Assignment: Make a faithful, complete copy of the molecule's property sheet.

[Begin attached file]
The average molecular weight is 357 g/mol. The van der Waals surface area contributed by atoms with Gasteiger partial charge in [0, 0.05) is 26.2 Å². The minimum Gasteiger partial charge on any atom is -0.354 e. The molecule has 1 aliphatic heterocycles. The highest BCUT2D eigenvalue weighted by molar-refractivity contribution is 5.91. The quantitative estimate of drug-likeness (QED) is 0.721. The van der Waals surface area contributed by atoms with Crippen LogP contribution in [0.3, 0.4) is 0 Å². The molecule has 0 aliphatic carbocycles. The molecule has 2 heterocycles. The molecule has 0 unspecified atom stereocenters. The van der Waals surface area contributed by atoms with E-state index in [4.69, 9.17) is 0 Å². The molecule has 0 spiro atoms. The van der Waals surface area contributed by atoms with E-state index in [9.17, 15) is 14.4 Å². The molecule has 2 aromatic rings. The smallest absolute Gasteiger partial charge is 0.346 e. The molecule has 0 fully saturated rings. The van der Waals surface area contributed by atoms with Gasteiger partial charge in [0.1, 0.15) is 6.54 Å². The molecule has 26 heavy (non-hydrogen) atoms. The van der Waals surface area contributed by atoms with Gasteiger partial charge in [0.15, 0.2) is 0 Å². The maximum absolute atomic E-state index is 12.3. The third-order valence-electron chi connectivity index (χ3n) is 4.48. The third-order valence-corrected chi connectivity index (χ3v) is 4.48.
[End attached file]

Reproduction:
The average molecular weight is 357 g/mol. The van der Waals surface area contributed by atoms with Gasteiger partial charge in [0, 0.05) is 26.2 Å². The minimum Gasteiger partial charge on any atom is -0.354 e. The molecule has 1 aliphatic heterocycles. The highest BCUT2D eigenvalue weighted by molar-refractivity contribution is 5.91. The quantitative estimate of drug-likeness (QED) is 0.721. The van der Waals surface area contributed by atoms with Crippen LogP contribution in [0.3, 0.4) is 0 Å². The molecule has 0 aliphatic carbocycles. The molecule has 2 heterocycles. The molecule has 0 unspecified atom stereocenters. The van der Waals surface area contributed by atoms with E-state index in [4.69, 9.17) is 0 Å². The molecule has 0 spiro atoms. The van der Waals surface area contributed by atoms with E-state index in [9.17, 15) is 14.4 Å². The molecule has 2 aromatic rings. The smallest absolute Gasteiger partial charge is 0.346 e. The molecule has 0 fully saturated rings. The van der Waals surface area contributed by atoms with Gasteiger partial charge in [0.1, 0.15) is 6.54 Å². The molecule has 26 heavy (non-hydrogen) atoms. The van der Waals surface area contributed by atoms with Gasteiger partial charge in [0.15, 0.2) is 0 Å². The maximum absolute atomic E-state index is 12.3. The third-order valence-electron chi connectivity index (χ3n) is 4.48. The third-order valence-corrected chi connectivity index (χ3v) is 4.48.